Forum home Plants

North facing bank, clay soil

nutcutletnutcutlet Posts: 27,411

Hi all

I have a north facing bank, the soil is very heavy, more or less subsoil with some compost thrown in. It dries out and cracks in summer and although I'll water to get something established, long term watering is not an option. I need more shrubs on it. Something pretty reliable as I find working on slopes painful and don't want to be on there too often. Successes so far have been 2 varieties of Ribes.

Lonicera x purpusii hasn't died but isn't great, same with Hydrangea petiolaris/anomala. Losses include Physocarpus 'Diablo' and Hydrangea 'Annabelle'. The soil only sees oblique sun in the middle of summer but the growing parts of the shrubs will get about half day sun. 

All suggestions gratefully received.

In the sticks near Peterborough


  • Have you tried the plant search on here? It comes up with a few bonnie plants for heavy clay soil in partial shade and shade image

  • Alan4711Alan4711 Posts: 1,657

    Saw a bank in Wales with 5 different heathers growing in  it, it was  all tastefully mixed in large patches  just  stunning

  • nutcutletnutcutlet Posts: 27,411

    Thanks folks. I should have said in the post Alan, it's very alkaline. 

    Even weeds don't do that well so I'm probably expecting too much of it. If Ribes are doing well, get some more. Bulbs, snowdrops and narcissi do well. fill in with them. I just wanted a couple of shrubs to perform later in the season than the ribes


    In the sticks near Peterborough
  • Lion SLion S Posts: 263

    You might try Viburnum burkwoodii, Corylus avellana, and Weigela species. I'd also be inclined to try Pyracantha, Osmanthus, Cornus mas, Sambucus, Cotoneaster and Crataegus monogyna.

  • nutcutletnutcutlet Posts: 27,411

    Thanks flowerchild, I'll leave the pyrancantha and the hawthorn, too painful if I do have to be working on it, but I like the others. Might be an idea to make it less 'garden' and more wild and go with the hazel. It seeds in there anyway and I might as well let it. I'm looking to make things less labour intensive as I get older but I keep making more work. Can't stop growing stuff from seed and it all needs a home.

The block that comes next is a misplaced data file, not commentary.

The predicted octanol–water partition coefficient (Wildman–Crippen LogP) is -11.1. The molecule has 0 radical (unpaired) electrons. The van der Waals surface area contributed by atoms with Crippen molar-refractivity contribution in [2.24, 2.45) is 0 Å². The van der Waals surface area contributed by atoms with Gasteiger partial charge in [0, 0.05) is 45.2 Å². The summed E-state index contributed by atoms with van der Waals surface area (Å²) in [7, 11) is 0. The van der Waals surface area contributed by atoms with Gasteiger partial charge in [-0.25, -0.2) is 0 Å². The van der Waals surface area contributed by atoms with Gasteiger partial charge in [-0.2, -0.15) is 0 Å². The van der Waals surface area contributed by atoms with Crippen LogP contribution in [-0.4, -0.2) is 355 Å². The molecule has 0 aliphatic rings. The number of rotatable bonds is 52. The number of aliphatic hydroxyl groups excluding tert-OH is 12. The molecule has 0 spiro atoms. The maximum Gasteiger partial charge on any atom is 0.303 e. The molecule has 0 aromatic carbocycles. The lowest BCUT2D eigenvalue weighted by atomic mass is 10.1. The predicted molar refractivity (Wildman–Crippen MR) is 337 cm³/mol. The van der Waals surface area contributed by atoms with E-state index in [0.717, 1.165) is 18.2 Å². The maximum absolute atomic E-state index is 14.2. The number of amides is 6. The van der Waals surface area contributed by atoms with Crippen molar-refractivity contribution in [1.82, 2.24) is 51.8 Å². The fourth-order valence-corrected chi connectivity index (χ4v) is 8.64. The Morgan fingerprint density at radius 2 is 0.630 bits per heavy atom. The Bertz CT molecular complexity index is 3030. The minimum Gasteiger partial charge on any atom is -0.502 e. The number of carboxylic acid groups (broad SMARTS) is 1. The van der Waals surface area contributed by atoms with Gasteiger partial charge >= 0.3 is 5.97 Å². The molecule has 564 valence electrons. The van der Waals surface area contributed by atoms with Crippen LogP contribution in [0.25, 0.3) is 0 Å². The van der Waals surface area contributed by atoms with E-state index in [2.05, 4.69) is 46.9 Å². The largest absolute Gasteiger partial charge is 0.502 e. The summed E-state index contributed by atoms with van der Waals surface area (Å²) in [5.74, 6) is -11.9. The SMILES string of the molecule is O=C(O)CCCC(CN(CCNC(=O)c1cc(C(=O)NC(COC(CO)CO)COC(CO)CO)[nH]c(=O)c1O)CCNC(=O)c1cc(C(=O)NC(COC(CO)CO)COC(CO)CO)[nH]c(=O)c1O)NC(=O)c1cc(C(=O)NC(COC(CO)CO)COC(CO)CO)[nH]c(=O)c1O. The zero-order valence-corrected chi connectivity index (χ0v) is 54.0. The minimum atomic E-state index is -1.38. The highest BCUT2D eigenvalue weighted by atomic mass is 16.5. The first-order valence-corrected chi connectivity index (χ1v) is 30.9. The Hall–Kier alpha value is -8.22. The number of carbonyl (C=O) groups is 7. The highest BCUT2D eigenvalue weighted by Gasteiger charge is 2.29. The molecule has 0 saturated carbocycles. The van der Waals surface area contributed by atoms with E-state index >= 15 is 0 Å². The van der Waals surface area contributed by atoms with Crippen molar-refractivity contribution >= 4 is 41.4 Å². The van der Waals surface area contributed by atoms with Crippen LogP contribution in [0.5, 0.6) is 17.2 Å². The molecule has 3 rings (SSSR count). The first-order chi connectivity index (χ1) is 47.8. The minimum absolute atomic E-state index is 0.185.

In the sticks near Peterborough
  • Hi

    I have a bank just the same, couldn't get a fork it in, so hard- that was summer of 2011,, so used a spade to chip away at it and then added a scak of sharp sand and had a bucket of home-made compost which made it easier to dig.  Then planted up with Red hot pokers and Cristophiii Allims - both which flowered for the first time this year- 2012-lovely.  Also planted a couple of Kniphofias in 2010 on the level rather wet clay and they are growing huge and had flowers for the first time 2012.  they were only young plants about 6in when I planted them- now 2-3 ft across.  They don't need any care, have survived the frost & ice of 2010 which was down to  -17 in York sometimes.

    This autumn I have added some ornamental grasses so hoping they will flourish. In the more shady area I have added hostas, ferns and primroses. The soil is now very good and as on a slope does drain well even though clay.  Would swear by adding a sack of sharp sand- £2 ish from B& Q in the building section (not builders sand has to be Sharp sand)  I can't believe the difference in the soil!  On the same sloping bank where I didn't add sand the soil is currently claggy and wet after all the rain and frost.

    PS. Hemoracalis (Day lillies) grow really well if they can have some summer sun on my North facing, clay soil.

    Hope this helps...


  • nutcutletnutcutlet Posts: 27,411

    thanks dizzy, kniphofias are something I wouldn't have thought of.  I have a few hostas in but they haven't been there long enough to asses yet. Everything got plenty of water last summer so they haven't been through the drying and cracking thing. 

    In the sticks near Peterborough
  • RHS website recommends incorporating composted bark to improve soil structure.  I have done this on v. heavy clay much as you describe & it works a treat!  (Was composted wood chip though from felled Leylandii.)  Also, try foxgloves, I know they're not shrubs but they are low maintenance!  I've not had success with hostas on this type of soil!

Sign In or Register to comment.